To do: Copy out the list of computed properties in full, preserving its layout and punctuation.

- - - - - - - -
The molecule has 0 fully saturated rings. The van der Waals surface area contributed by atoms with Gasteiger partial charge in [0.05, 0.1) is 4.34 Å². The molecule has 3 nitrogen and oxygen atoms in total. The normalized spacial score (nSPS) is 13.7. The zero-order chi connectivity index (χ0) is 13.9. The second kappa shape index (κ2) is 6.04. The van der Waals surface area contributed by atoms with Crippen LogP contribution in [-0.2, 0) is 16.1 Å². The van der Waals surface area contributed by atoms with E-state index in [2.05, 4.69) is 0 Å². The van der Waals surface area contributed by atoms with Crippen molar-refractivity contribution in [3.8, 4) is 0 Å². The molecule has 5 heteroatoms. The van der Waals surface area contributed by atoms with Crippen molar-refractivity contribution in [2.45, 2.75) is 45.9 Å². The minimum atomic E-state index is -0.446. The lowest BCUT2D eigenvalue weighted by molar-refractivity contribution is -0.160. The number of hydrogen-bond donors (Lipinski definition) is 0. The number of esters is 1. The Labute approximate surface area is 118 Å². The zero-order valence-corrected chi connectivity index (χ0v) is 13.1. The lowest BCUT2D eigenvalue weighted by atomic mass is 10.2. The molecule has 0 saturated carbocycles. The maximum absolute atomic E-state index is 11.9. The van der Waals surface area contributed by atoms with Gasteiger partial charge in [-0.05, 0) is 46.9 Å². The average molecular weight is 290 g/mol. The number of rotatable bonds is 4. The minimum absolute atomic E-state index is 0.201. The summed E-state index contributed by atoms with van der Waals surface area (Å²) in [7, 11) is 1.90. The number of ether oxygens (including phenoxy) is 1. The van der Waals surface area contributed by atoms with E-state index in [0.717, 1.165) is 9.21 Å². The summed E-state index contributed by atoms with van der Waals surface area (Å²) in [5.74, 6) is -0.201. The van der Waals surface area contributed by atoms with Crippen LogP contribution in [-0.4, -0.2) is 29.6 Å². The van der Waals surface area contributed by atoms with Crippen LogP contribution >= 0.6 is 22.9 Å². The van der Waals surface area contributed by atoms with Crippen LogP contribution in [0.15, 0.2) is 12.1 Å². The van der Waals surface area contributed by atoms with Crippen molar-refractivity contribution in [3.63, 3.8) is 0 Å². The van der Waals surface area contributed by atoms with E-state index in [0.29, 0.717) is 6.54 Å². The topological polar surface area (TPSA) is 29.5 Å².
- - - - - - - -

The molecule has 0 fully saturated rings. The van der Waals surface area contributed by atoms with Gasteiger partial charge in [0.05, 0.1) is 4.34 Å². The molecule has 3 nitrogen and oxygen atoms in total. The normalized spacial score (nSPS) is 13.7. The zero-order chi connectivity index (χ0) is 13.9. The second kappa shape index (κ2) is 6.04. The van der Waals surface area contributed by atoms with Crippen LogP contribution in [-0.2, 0) is 16.1 Å². The van der Waals surface area contributed by atoms with E-state index in [2.05, 4.69) is 0 Å². The van der Waals surface area contributed by atoms with Crippen molar-refractivity contribution in [3.8, 4) is 0 Å². The molecule has 5 heteroatoms. The van der Waals surface area contributed by atoms with Crippen molar-refractivity contribution in [2.45, 2.75) is 45.9 Å². The minimum atomic E-state index is -0.446. The lowest BCUT2D eigenvalue weighted by molar-refractivity contribution is -0.160. The number of hydrogen-bond donors (Lipinski definition) is 0. The number of esters is 1. The Labute approximate surface area is 118 Å². The zero-order valence-corrected chi connectivity index (χ0v) is 13.1. The lowest BCUT2D eigenvalue weighted by atomic mass is 10.2. The molecule has 0 saturated carbocycles. The maximum absolute atomic E-state index is 11.9. The van der Waals surface area contributed by atoms with Gasteiger partial charge in [-0.05, 0) is 46.9 Å². The average molecular weight is 290 g/mol. The number of rotatable bonds is 4. The minimum absolute atomic E-state index is 0.201. The summed E-state index contributed by atoms with van der Waals surface area (Å²) in [7, 11) is 1.90. The number of ether oxygens (including phenoxy) is 1. The van der Waals surface area contributed by atoms with E-state index in [0.717, 1.165) is 9.21 Å². The summed E-state index contributed by atoms with van der Waals surface area (Å²) in [5.74, 6) is -0.201. The van der Waals surface area contributed by atoms with Crippen LogP contribution in [-0.4, -0.2) is 29.6 Å². The van der Waals surface area contributed by atoms with Crippen LogP contribution >= 0.6 is 22.9 Å². The van der Waals surface area contributed by atoms with Crippen LogP contribution in [0.15, 0.2) is 12.1 Å². The van der Waals surface area contributed by atoms with Crippen molar-refractivity contribution in [3.63, 3.8) is 0 Å². The van der Waals surface area contributed by atoms with E-state index in [0.29, 0.717) is 6.54 Å². The topological polar surface area (TPSA) is 29.5 Å².